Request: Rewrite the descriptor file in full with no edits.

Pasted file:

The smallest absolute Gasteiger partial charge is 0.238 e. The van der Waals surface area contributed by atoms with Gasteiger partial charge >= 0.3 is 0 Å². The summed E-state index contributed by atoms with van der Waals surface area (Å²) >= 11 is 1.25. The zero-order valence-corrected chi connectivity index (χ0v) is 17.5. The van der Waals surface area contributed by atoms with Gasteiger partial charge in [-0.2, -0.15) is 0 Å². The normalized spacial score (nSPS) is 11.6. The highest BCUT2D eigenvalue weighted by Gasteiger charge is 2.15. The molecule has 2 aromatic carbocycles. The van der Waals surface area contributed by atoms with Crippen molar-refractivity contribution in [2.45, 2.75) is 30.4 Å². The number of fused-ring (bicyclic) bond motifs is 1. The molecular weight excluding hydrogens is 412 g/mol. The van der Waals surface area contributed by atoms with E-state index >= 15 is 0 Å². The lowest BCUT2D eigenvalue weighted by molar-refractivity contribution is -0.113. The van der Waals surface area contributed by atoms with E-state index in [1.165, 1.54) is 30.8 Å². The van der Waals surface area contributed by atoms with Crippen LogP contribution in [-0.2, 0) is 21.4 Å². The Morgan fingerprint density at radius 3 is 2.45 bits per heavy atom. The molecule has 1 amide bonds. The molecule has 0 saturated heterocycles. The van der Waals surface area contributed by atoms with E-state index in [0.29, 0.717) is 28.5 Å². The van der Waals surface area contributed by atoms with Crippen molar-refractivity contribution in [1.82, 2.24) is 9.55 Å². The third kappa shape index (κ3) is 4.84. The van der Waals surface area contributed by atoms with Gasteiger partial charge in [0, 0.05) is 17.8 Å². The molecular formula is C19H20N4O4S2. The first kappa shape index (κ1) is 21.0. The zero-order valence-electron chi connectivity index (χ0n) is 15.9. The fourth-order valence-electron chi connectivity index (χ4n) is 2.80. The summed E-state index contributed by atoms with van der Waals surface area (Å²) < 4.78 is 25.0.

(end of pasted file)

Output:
The smallest absolute Gasteiger partial charge is 0.238 e. The van der Waals surface area contributed by atoms with Gasteiger partial charge >= 0.3 is 0 Å². The summed E-state index contributed by atoms with van der Waals surface area (Å²) >= 11 is 1.25. The zero-order valence-corrected chi connectivity index (χ0v) is 17.5. The van der Waals surface area contributed by atoms with Gasteiger partial charge in [-0.2, -0.15) is 0 Å². The normalized spacial score (nSPS) is 11.6. The highest BCUT2D eigenvalue weighted by Gasteiger charge is 2.15. The molecule has 2 aromatic carbocycles. The van der Waals surface area contributed by atoms with Crippen molar-refractivity contribution in [2.45, 2.75) is 30.4 Å². The number of fused-ring (bicyclic) bond motifs is 1. The molecular weight excluding hydrogens is 412 g/mol. The van der Waals surface area contributed by atoms with E-state index >= 15 is 0 Å². The lowest BCUT2D eigenvalue weighted by molar-refractivity contribution is -0.113. The van der Waals surface area contributed by atoms with E-state index in [1.165, 1.54) is 30.8 Å². The van der Waals surface area contributed by atoms with Crippen LogP contribution in [-0.2, 0) is 21.4 Å². The Morgan fingerprint density at radius 3 is 2.45 bits per heavy atom. The molecule has 1 amide bonds. The molecule has 0 saturated heterocycles. The van der Waals surface area contributed by atoms with E-state index in [0.29, 0.717) is 28.5 Å². The van der Waals surface area contributed by atoms with Crippen molar-refractivity contribution in [1.82, 2.24) is 9.55 Å². The third kappa shape index (κ3) is 4.84. The van der Waals surface area contributed by atoms with Gasteiger partial charge in [0, 0.05) is 17.8 Å². The molecular formula is C19H20N4O4S2. The first kappa shape index (κ1) is 21.0. The zero-order valence-electron chi connectivity index (χ0n) is 15.9. The fourth-order valence-electron chi connectivity index (χ4n) is 2.80. The summed E-state index contributed by atoms with van der Waals surface area (Å²) < 4.78 is 25.0.